While watching the Olympics a few nights ago, an image of beach volleyball player, Kerry Walsh showed a black web of what appeared to be tape on her right shoulder. Later, shots from women’s field hockey, swimming and several other sports showed athletes with similar tapings. David Beckham and Serena Williams have also porting the new tape. What these athletes are using is a new product and form of taping called Kinesio tape. Kinesio tape is designed to give support and stability to the joints and muscles without affecting circulation and range of motion. That seems believable. But is this another gimmick or is Kinesio tape a legitimate therapeutic product?
Kinesio tape is made of a high elastic quality woven tape that allows it to stretch 30-40% from its resting length. It is designed to simulate the elastic properties of skin. The theory is that it lifts the skin away from the muscle fascia, facilitating blood flow and drainage of fluids by the lymph system. This effect is thought to promote healing and prevent injury to the muscle and joint. The advantage of the tape is that is can be worn for long periods of time, for days or even weeks.
According to Kenzo Kase, the creator of Kinesio tape, the tape and taping method (1) corrects muscle function by strengthening weakened muscles, (2) improves circulation of blood and lymph by eliminating tissue fluid or bleeding beneath the skin by moving the muscle, (3) decreases pain through neurological suppression, (4) repositions subluxated joints by relieving abnormal muscle tension, helping to return the function of fascia and muscle and (5) increases proprioception through increased stimulation to skin mechanoreceptors. Unfortunately, the purported effects proposed by Kinesio tape proponents are purely theoretical. No one has provided any scientific evidence that strength, circulation, lymph flow, muscle tension or pain is changed as the result of Kinesio taping.
A search through the scientific research revealed two studies, published in 2008, which suggest that Kinesio Tape does little to alleviate pain or improve muscle strength. In the first study by Dr. Mark Thelen showed slight improvements in pain-free range of motion movements in patients with shoulder injures (rotator cuff). However, the effect was seen immediately after application and no short of long-term effects were found. In the second study by Dr. Tieh-Cheng Fu, the investigators found that application of Kinesio tape to the anterior thigh has no effect on muscle strength either immediately after application or 12 hours later.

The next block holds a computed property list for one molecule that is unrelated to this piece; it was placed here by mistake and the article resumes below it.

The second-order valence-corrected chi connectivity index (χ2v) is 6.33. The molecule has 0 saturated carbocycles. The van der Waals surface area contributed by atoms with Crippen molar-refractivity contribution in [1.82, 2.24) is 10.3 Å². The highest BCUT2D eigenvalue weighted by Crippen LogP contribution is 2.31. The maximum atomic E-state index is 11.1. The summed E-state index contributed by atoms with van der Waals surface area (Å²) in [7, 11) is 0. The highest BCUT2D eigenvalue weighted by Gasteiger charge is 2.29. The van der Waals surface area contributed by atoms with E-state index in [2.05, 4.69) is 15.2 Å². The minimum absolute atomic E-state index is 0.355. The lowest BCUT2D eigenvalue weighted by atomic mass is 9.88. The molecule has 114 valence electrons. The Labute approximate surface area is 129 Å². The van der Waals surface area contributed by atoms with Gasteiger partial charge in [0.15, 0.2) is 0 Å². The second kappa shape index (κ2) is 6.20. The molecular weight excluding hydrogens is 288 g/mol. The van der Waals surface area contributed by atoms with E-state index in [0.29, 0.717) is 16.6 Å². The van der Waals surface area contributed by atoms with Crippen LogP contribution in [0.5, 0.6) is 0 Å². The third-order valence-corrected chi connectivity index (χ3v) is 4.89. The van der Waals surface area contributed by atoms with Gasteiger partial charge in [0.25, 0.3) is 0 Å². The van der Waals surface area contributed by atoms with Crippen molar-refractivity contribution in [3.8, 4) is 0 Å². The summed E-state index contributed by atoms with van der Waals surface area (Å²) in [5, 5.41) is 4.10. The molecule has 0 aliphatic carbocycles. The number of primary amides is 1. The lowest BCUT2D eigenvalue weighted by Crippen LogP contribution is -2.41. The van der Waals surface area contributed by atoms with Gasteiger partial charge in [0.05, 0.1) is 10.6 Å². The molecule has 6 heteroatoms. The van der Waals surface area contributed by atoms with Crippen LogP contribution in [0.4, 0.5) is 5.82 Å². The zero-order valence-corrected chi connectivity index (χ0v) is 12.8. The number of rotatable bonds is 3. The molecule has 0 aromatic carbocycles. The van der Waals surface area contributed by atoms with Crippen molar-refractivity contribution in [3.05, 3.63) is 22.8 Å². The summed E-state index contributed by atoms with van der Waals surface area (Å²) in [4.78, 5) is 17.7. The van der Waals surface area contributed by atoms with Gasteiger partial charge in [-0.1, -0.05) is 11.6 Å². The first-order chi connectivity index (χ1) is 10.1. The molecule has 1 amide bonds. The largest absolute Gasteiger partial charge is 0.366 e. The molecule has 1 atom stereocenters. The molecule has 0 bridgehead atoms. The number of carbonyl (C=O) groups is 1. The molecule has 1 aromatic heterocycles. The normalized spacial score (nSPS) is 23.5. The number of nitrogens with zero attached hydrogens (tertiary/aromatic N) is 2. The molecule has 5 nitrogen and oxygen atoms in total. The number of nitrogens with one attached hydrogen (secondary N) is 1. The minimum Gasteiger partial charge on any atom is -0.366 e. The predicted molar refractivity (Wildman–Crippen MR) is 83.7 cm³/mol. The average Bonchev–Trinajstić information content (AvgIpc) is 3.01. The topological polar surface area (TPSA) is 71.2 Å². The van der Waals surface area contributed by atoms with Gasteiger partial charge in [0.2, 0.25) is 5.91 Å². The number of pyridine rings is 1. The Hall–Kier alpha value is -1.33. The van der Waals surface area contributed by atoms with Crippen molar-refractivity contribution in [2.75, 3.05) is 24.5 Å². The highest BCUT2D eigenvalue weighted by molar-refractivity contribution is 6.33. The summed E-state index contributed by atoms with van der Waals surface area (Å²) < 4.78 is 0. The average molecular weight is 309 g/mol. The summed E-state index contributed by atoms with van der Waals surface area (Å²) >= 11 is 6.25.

These results are in line with earlier studies. These studies show that the effects of Kinesio tape on strength, movement, range of motion and pain are very small and, for the most part, short lived. Thus, from a scientific perspective, Kinesio tape has not been shown to be any more effective than traditional taping or no treatment.
Athletes are very susceptible to the placebo effect. That is if they think a treatment will work, they believe that it actually does. Sometimes performance is improved by the placebo effect, many times it is not and sometimes, the placebo effect can actually mask impaired performance. Since most athletes are aware of the presence of Kinesio Tape, the potential for a placebo effect is great. It is possible that the placebo effect explains many of the effects described by athletes.
That said there are a few words of caution before over interpreting the research into Kinesio tape. Quality scientific research studies using Kinesio tape are few and far between. Most of the published research involves case studies (results from a single subject) or small subject pools. Many of the studies are poorly designed, lack proper controls and may suffer from a placebo effect. So it is very difficult to arrive at a solid, scientific conclusion about its effectiveness.
This is not to say that Kinesio tape is not at all effective. It is simply that at this time, research using Kinesio tape does not support that claims made by its advocates. It is possible that over time, scientific studies might show the sort of effectiveness that is described by some athlete and therapists. But, until then, one must question whether the Kinesio taping used by Olympic athletes actually aids their performance. The bottom line is that at this time, there is very little scientific support for the use of Kinesio Tape. While there are countless anecdotal stories Kinesio tapes effectiveness, research studies do not bear these out. The underlying basis behind Kinesio Tape is for the most part theoretical and has not been proven. Also, the few well designed research trials fail to show any significant effects on pain relief, strength, range of motion or proprioception.
Fu T-C, Wong AMK, Pei Y-C, Wu KP, Chou S-W, Lin Y-C (2008) Effect of Kinesio taping on muscle strengthin athletes – A pilot study. Journal of Science and Medicine in Sport, 11:198-201.
Thelen MD, Dauber JA, Stoneman PD (2008) The clinical efficacy of Kinesio tape for shoulder pain: A randomized double-blinded, clinical trial. Journal of Orthopaedic and Sports Physical Therapy, 38:389-395.